• Know a tween/teen reader? Check out Auggie & Me: Three Wonder Stories, R.J. Palacio’s sequel to the wildly popular Wonder. These stories are an extra peek at main character Auggie before he started at Beecher Prep and during his first year there. Readers get to see other perspecties of Auggie and his life through Julian, the bully; Christopher, Auggie’s oldest friend; and Charlotte, Auggie’s new friend. Wonder is a book in SCAN’s Young Adult Stories that Build Resiliency series; discussion questions and other resources can be found here.

What are YOU reading this summer? We’d love to hear!

Darkness to Light has aspired to reach a tipping point with adults in their home state of South Carolina to make sure that they are “actively preventing child sexual abuse by training 5% of the adult population to prevent, recognize and react to child sexual abuse!”  This idea comes from The Tipping Point, a book by Malcolm Gladwell that says social change can occur if 5% of any given population is influenced to think and act a certain way.

D2Lblog_May2016So what does that mean in Northern Virginia?  Our tipping point would be 115,000.  Can we do that?  At SCAN, we would certainly like to think that is attainable.  We alone have trained 1,129 adults and have a network of facilitators across the region who are training even more. Other local organizations – including the Center for Alexandria’s Children, Arlington CAC and Quantico Marine Base Family Advocacy Program – also provide trainings in the area.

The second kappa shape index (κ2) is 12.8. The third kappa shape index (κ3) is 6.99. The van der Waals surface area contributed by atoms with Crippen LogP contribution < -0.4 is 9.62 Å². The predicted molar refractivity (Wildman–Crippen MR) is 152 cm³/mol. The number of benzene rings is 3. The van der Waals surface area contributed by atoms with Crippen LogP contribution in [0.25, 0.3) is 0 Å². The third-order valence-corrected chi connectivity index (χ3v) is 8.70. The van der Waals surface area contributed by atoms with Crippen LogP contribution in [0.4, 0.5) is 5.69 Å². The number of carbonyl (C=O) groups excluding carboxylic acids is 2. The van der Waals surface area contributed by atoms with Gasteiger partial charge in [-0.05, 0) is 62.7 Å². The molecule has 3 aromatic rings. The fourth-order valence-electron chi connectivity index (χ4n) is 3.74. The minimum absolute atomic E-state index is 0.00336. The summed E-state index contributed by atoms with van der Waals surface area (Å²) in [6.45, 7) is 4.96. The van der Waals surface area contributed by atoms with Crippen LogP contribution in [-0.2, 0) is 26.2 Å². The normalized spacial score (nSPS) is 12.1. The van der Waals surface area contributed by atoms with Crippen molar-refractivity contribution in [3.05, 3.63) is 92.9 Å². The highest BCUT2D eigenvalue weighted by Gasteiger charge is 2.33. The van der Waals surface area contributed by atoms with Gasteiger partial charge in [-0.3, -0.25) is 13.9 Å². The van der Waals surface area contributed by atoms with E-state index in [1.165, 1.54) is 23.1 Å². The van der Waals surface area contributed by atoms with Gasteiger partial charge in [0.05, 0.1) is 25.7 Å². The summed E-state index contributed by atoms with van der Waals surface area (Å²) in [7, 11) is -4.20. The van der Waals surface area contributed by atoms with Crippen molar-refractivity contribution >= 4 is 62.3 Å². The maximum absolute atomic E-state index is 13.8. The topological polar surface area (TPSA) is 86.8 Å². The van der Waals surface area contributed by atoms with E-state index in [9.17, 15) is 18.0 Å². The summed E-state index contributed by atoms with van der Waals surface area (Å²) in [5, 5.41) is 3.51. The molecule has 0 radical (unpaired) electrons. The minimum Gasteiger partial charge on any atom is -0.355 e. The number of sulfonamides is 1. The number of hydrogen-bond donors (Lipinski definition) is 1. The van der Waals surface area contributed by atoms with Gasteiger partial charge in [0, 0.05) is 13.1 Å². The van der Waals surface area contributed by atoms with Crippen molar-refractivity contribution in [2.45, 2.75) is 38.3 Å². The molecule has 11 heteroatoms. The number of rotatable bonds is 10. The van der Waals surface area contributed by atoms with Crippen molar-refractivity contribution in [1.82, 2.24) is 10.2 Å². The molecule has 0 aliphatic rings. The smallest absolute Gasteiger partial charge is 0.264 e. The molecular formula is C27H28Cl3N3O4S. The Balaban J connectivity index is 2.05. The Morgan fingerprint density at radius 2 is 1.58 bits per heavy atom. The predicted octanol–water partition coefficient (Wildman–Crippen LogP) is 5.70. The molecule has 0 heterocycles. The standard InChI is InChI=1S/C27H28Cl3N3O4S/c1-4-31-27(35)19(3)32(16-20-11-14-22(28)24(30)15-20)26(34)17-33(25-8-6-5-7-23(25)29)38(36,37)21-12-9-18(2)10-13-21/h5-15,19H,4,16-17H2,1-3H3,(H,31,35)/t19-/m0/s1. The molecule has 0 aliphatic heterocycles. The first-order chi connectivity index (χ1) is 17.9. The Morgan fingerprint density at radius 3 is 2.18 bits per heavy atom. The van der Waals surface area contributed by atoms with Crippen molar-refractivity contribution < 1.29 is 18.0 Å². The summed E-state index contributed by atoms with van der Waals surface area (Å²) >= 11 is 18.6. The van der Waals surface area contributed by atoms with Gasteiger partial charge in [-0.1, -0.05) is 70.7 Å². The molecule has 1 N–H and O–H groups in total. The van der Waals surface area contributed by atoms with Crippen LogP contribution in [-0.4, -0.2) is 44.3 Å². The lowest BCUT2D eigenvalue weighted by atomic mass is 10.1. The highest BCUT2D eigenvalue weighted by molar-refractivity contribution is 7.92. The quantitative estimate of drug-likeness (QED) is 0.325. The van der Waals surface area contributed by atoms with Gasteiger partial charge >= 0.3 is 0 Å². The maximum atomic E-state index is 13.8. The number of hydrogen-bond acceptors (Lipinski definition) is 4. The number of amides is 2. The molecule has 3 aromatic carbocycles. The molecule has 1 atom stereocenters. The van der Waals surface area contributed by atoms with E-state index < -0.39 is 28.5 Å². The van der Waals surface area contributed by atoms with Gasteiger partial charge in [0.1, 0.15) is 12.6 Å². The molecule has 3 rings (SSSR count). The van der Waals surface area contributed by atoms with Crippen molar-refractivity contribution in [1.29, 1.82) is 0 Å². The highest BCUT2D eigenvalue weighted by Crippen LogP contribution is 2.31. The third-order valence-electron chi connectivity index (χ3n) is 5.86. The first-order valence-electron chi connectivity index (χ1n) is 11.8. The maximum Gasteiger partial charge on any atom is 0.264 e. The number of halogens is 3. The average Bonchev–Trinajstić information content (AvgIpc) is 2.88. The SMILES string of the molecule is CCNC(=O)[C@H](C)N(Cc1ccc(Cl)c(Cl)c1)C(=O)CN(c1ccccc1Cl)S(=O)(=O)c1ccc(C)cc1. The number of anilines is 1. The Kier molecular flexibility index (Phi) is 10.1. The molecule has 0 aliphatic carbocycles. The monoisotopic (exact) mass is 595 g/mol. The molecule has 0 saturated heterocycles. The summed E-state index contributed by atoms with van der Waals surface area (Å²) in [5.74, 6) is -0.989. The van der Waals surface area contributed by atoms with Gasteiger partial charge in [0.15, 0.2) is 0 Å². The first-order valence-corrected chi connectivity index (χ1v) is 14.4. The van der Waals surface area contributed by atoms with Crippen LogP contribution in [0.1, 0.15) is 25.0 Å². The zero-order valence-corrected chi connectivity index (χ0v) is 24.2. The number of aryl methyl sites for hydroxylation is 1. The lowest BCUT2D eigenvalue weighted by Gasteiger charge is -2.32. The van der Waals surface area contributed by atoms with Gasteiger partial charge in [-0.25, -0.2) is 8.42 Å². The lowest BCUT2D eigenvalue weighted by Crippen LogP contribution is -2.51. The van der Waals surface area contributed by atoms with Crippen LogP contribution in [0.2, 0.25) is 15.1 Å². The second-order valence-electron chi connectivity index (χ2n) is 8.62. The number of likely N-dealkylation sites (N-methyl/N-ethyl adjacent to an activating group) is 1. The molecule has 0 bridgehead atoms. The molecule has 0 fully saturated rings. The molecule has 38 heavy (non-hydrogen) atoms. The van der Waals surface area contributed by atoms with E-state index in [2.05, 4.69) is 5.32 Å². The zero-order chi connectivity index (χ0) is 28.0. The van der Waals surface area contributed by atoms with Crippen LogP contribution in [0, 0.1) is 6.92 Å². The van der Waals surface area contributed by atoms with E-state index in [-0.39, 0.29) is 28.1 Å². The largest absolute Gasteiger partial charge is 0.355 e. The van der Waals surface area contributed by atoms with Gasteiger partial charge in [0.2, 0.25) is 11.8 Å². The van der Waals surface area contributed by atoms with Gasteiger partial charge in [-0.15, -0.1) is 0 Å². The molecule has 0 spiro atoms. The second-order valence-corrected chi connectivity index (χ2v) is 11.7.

We realize at SCAN that we cannot do this alone.  I am now a certified instructor with Darkness to Light, meaning I can train other facilitators to continue to build capacity in Northern Virginia to train even more adults in Stewards of Children. As of May 12th, there are now 7 more authorized facilitators who can help that number grow.

With 23 facilitators now in our network, it would take each of us training 5,000 adults in a year to reach our region’s tipping point.  That might not be within our grasp this year, but we can certainly begin to make a dent and start tipping the scale.  Will you help us?  Have you been trained in Stewards of ChildrenDo you know of an organization, school, faith community or group of parents that should have this training? 

Child welfare professionals like you can help us tip the scales! Not only to ensure change in the way adults prevent, recognize and react to child sexual abuse, but to help us reduce the instances of mental illness, substance abuse, teen pregnancy, delinquency, and school dropouts associated with child sexual abuse.

Please contact me to learn more.

– Tracy Leonard, Public Education Manager
tleonard@scanva.org

 

Being the wealthiest county in the United States might sound like a great thing, but for the vulnerable children and families living in Loudoun County, it simply isn’t.

During 2016, SCAN will be helping agencies who serve children and families in Loudoun County to determine where gaps in services exist, explore what obstacles children and families are facing, and sift through data to paint a more accurate of picture of “wealth” in Loudoun County.